99 Minutes: Part 3: Making peace with sadness; the Brookses are living in limbo; wanting to talk, dreading questions

(This is the third of a four-part series that was published in the Charlotte Observer from Nov. 14-17, 2010.)

At the obstetrician's office in June, Shannon Brooks settled into a sofa and smiled at the man across the waiting room, someone she knew from high school.

"How far along are you?" he asked.

"Our due date is Aug. 4, " she said.

"A boy or a girl?"

"It's a girl, " she said.

She didn't tell him that her baby was going to die.

It's not that she was keeping it secret. In fact, she and her husband Kip wrote about it on Facebook all the time. But every chance encounter turned into a calculation about how much to reveal.

Who needed to know that Skylar would be born without most of her brain, with a birth defect called anencephaly?

It happened over and over.

In the baby store one day, Shannon and Kip picked out several outfits for Skylar to wear in what would be a very short life. They knew she'd be small, so they chose the "newborn" size.

A clerk cautioned that "newborn" fits babies up to 8 pounds only.

"I'd hate for you to go too small and her not be able to wear them for very long, " the clerk said.

"She's gonna be real small, " Shannon said.

"Are you sure?" asked the clerk, who couldn't help but notice Shannon's ample belly.

Shannon paused, a little perturbed. "We really need something small, " she said softly.

Sometimes Shannon and Kip were upset by things people said. But they were also hurt if people avoided the subject altogether.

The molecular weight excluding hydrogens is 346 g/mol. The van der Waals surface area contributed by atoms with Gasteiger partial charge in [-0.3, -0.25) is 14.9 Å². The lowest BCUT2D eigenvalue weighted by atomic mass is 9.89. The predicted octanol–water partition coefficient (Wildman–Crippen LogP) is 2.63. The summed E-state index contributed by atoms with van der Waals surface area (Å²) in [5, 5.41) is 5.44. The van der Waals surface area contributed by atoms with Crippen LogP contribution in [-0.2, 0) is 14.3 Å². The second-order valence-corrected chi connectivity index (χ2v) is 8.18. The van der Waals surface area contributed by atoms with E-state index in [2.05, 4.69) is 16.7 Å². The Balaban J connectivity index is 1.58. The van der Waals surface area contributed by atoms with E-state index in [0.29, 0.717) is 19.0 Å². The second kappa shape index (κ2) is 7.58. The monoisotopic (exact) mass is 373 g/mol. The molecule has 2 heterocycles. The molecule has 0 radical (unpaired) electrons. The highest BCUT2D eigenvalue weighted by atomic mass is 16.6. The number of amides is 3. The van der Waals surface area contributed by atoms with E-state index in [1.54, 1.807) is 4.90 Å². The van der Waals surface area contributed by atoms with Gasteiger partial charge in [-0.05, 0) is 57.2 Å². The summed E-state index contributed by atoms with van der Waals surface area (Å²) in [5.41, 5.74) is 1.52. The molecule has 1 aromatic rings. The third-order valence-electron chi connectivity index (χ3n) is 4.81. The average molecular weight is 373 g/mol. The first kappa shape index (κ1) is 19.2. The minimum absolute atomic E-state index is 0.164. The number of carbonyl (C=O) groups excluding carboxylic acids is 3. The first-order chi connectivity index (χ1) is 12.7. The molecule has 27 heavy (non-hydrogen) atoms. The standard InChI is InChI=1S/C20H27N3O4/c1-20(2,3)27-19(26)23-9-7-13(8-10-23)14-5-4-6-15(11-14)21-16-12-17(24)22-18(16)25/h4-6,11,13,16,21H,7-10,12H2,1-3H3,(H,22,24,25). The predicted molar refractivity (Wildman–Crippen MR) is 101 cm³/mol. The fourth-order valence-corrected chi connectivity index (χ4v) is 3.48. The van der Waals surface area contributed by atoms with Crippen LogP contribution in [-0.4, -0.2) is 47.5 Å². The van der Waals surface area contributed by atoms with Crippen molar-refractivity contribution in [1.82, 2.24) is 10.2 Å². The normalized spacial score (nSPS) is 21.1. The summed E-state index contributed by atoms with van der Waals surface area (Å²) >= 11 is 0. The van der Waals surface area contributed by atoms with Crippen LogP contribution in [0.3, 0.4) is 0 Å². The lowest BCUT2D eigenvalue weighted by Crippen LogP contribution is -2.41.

When out-of-town relatives visited, Shannon noticed that hardly anyone wanted to touch her belly as they had when she was pregnant with their son Jadon in 2007.

Speaking out for Skylar

At their get-togethers, people talked about the weather, their jobs, anything but Skylar.

Shannon cried about it privately. But in public, she made a point of speaking Skylar's name as often as she could.

She talked about the multiple medical procedures she had already endured, with long needles to remove extra amniotic fluid from her uterus. They were intended to make Shannon more comfortable and increase the chances that Skylar would be born alive.

Shannon also talked about Skylar with 2-year-old Jadon.

"Who's in there?" she would ask, pointing to her belly.

"Baby Skylar, " said the blond, blue-eyed toddler.

Shannon wanted him to know that Skylar was real and that he was her big brother.

Not knowing what to say

As Shannon and Kip were learning, when it comes to death, few people know what to say.

"Death is not something we're good at talking about in general, " said Pam Mange, manager of Kids Path, the pediatric program of Hospice & Palliative Care Charlotte Region.

"And when you start talking about the death of a baby, you find even fewer people who are willing to talk about it, " she said. "When people want someone to 'get over it, ' it is often because they feel helpless to see people grieving."

By wanting friends and relatives to acknowledge Skylar, Shannon and Kip were no different from others who grieve loved ones, Mange said.

"What they're trying to do is to have people accept that they are having a baby even though that baby may not live ... Everyone wants to know that their loved one was valued."

An 'angel shower' of love